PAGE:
Sneha Girap

Anne Rudloe

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Residence  Panacea, Florida, U.S.
Nationality  American

Name  Anne Rudloe
Fields  Marine biology
Anne Rudloe
Born  December 24, 1947 Troy, Ohio, U.S. (1947-12-24)
Institutions  Panacea Institute of Marine Science, Gulf Specimen Marine Laboratory
Notable awards  National Wetlands Award
Died  April 27, 2012, Panacea, Florida, United States
Institution  Gulf Specimen Marine Laboratory
Alma mater  University of Mary Washington, Florida State University
Books  Do You Love Shrimp, Priceless Florida: Natural E, Shrimp: The Endless, Florida's Wetlands, Florida's Uplands

A memorial to anne rudloe

Anne Rudloe (née Eidemiller, December 24, 1947 – April 27, 2012) was an American marine biologist. She was the co-founder of the Gulf Specimen Marine Laboratory in Panacea, Florida.


Anne rudloe speaks


Rudloe was born Anne Eidemiller, December 24, 1947 in Troy, Ohio, and grew up in Hampton, Virginia. In 1971, she married writer and naturalist Jack Rudloe.

She earned a BSc (Biology) at Mary Washington College in 1969. She received an MSc in Oceanography from Florida State University in 1972 for Significant associations of the motile epibenthos of the turtle-grass beds of St. Joseph Bay, Florida. She received a PhD in Marine Biology in 1978 working with William F. Hernkind at Florida State University for Some ecologically significant aspects of the behavior of the horseshoe crab Limulus polyphemus. She trained at the United States Naval base in Panama City in underwater research and diving techniques in the "Scientists in the Sea" program and was the first woman to complete the program. She was an FSU adjunct professor of biological science. In 1980 she founded the Panacea Institute of Marine Science in Panacea, Florida. In 1990, she co-founded the Gulf Specimen Marine Laboratory, as a non-profit teaching laboratory of which she was the managing director.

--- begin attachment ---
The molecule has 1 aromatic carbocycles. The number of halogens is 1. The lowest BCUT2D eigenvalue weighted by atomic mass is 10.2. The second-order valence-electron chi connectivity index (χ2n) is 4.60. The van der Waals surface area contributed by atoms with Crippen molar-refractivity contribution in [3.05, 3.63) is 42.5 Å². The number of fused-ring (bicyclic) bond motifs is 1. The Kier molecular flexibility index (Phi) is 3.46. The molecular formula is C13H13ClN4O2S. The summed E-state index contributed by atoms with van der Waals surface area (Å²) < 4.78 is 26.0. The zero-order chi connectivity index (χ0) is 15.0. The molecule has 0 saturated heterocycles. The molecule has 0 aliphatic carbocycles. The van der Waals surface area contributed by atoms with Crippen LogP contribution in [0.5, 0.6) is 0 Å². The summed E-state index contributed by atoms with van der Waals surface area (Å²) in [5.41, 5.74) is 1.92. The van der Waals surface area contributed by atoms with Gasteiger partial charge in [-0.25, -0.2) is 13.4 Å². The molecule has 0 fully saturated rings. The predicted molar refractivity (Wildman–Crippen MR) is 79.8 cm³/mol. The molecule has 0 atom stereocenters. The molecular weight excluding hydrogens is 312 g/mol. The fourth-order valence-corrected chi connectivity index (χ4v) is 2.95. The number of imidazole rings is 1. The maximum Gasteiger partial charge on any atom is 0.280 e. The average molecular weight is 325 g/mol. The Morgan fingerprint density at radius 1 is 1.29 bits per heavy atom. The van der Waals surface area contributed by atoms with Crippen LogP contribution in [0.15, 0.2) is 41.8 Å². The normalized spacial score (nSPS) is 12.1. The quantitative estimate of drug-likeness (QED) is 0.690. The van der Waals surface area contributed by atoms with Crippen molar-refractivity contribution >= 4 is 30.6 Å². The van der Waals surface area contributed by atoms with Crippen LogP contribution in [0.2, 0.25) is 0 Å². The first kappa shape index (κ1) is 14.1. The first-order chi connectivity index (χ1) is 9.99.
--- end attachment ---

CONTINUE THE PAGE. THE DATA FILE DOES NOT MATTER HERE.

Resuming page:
Rudloe published five books, in addition to scientific articles on horseshoe crabs, electric rays, mysid shrimp, and sea turtles. She wrote for a larger audience as well, in publications such as National Geographic, Smithsonian Magazine, Sports Illustrated, Natural History and Audubon. The article "Trouble in Bayou Country" (National Geographic 182 (September 1979): 377–9), which she co-wrote with her husband, is frequently cited in accounts of environmental damage to the Atchafalaya Basin.

Rudloe also studied Zen Bhuddism and received INGA (Dharma transmission) to teach as a JDPSN (Jido Pope Sanim) in the Kwan Um School of Zen. She then became the Abbot at the Cypress Tree Zen Center in Tallahassee, Florida. She was a frequent guest contributor for National Public Radio for both her conservation efforts and Zen Bhuddism.

She died of colon cancer, April 27, 2012. Rudloe was posthumously honored by the Environmental Law Institute with the 2014 Education and Outreach/National Wetlands award.

Selected works

  • Butterflies on a sea wind: beginning Zen (2002)
  • Chicken Wars (fiction, 2006, with Jack Rudloe)
  • Priceless Florida: natural ecosystems and native species (2004, with E. Whitney and D.B. Means)
  • Shrimp: the endless quest for pink gold (2010, with Jack Rudloe)
  • Zen in a Wild Country (2012)
  • "The Suwannee, Our Wild and Scenic Rivers" in National Geographic Vol. 152, No. 1, July, 1977 (with Jack Rudloe)
  • References

    Anne Rudloe Wikipedia

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